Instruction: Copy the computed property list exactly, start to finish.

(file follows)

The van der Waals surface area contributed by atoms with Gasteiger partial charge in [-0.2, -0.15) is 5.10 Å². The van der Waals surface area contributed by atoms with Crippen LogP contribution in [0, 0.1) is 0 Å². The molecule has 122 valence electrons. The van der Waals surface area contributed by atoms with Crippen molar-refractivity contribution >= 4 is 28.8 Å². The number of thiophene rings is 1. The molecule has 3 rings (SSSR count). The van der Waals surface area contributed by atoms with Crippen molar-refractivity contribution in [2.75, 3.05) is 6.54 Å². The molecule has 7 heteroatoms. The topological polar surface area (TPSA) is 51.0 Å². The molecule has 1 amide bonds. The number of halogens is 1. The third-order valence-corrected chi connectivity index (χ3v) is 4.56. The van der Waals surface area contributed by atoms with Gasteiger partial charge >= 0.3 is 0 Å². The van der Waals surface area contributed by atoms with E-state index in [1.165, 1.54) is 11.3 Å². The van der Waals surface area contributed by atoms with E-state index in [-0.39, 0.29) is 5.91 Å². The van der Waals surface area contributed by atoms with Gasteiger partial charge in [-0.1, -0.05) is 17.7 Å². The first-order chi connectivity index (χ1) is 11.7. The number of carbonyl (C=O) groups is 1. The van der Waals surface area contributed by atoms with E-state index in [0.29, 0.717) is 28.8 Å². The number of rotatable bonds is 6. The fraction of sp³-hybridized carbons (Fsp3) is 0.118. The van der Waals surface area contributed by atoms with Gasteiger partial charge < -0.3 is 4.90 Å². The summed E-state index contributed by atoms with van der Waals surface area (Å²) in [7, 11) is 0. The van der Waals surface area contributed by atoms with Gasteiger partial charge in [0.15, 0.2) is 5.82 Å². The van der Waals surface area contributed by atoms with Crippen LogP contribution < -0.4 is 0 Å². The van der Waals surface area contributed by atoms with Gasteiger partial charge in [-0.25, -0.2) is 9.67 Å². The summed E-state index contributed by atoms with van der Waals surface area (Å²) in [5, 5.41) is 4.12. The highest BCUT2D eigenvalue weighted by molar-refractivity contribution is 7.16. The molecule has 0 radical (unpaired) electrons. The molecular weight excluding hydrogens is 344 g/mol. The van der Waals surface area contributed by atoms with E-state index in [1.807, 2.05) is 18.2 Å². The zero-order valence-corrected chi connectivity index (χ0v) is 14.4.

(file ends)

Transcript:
The van der Waals surface area contributed by atoms with Gasteiger partial charge in [-0.2, -0.15) is 5.10 Å². The van der Waals surface area contributed by atoms with Crippen LogP contribution in [0, 0.1) is 0 Å². The molecule has 122 valence electrons. The van der Waals surface area contributed by atoms with Crippen molar-refractivity contribution >= 4 is 28.8 Å². The number of thiophene rings is 1. The molecule has 3 rings (SSSR count). The van der Waals surface area contributed by atoms with Crippen molar-refractivity contribution in [2.75, 3.05) is 6.54 Å². The molecule has 7 heteroatoms. The topological polar surface area (TPSA) is 51.0 Å². The molecule has 1 amide bonds. The number of halogens is 1. The third-order valence-corrected chi connectivity index (χ3v) is 4.56. The van der Waals surface area contributed by atoms with Gasteiger partial charge >= 0.3 is 0 Å². The van der Waals surface area contributed by atoms with E-state index in [1.165, 1.54) is 11.3 Å². The van der Waals surface area contributed by atoms with E-state index in [-0.39, 0.29) is 5.91 Å². The van der Waals surface area contributed by atoms with Gasteiger partial charge in [-0.1, -0.05) is 17.7 Å². The first-order chi connectivity index (χ1) is 11.7. The number of carbonyl (C=O) groups is 1. The van der Waals surface area contributed by atoms with E-state index in [0.29, 0.717) is 28.8 Å². The number of rotatable bonds is 6. The fraction of sp³-hybridized carbons (Fsp3) is 0.118. The van der Waals surface area contributed by atoms with Gasteiger partial charge < -0.3 is 4.90 Å². The summed E-state index contributed by atoms with van der Waals surface area (Å²) in [7, 11) is 0. The van der Waals surface area contributed by atoms with Gasteiger partial charge in [0.15, 0.2) is 5.82 Å². The van der Waals surface area contributed by atoms with Crippen LogP contribution < -0.4 is 0 Å². The van der Waals surface area contributed by atoms with Gasteiger partial charge in [-0.25, -0.2) is 9.67 Å². The summed E-state index contributed by atoms with van der Waals surface area (Å²) in [5, 5.41) is 4.12. The highest BCUT2D eigenvalue weighted by molar-refractivity contribution is 7.16. The molecule has 0 radical (unpaired) electrons. The molecular weight excluding hydrogens is 344 g/mol. The van der Waals surface area contributed by atoms with E-state index in [1.807, 2.05) is 18.2 Å². The zero-order valence-corrected chi connectivity index (χ0v) is 14.4.